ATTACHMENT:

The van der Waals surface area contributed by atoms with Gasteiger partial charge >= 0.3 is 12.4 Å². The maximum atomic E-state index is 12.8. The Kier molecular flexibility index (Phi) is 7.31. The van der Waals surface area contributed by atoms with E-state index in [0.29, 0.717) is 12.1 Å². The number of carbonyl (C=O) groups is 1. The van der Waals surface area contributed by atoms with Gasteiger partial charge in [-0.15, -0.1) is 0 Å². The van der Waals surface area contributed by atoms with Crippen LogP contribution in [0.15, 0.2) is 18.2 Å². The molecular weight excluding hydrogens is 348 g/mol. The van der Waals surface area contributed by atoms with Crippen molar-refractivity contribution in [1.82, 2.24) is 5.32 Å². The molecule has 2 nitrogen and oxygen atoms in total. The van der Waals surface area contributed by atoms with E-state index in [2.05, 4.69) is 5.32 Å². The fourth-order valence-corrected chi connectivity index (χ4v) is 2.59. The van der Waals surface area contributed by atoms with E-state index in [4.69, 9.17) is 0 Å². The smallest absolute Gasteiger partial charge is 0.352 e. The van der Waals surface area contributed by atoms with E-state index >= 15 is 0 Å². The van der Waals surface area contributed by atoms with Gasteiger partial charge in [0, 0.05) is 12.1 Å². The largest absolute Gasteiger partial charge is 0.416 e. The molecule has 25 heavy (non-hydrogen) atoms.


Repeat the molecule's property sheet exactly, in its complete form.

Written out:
The van der Waals surface area contributed by atoms with Gasteiger partial charge >= 0.3 is 12.4 Å². The maximum atomic E-state index is 12.8. The Kier molecular flexibility index (Phi) is 7.31. The van der Waals surface area contributed by atoms with E-state index in [0.29, 0.717) is 12.1 Å². The number of carbonyl (C=O) groups is 1. The van der Waals surface area contributed by atoms with Gasteiger partial charge in [-0.15, -0.1) is 0 Å². The van der Waals surface area contributed by atoms with Crippen LogP contribution in [0.15, 0.2) is 18.2 Å². The molecular weight excluding hydrogens is 348 g/mol. The van der Waals surface area contributed by atoms with Crippen molar-refractivity contribution in [1.82, 2.24) is 5.32 Å². The molecule has 2 nitrogen and oxygen atoms in total. The van der Waals surface area contributed by atoms with E-state index in [2.05, 4.69) is 5.32 Å². The fourth-order valence-corrected chi connectivity index (χ4v) is 2.59. The van der Waals surface area contributed by atoms with E-state index in [4.69, 9.17) is 0 Å². The smallest absolute Gasteiger partial charge is 0.352 e. The van der Waals surface area contributed by atoms with E-state index >= 15 is 0 Å². The van der Waals surface area contributed by atoms with Gasteiger partial charge in [0, 0.05) is 12.1 Å². The largest absolute Gasteiger partial charge is 0.416 e. The molecule has 25 heavy (non-hydrogen) atoms.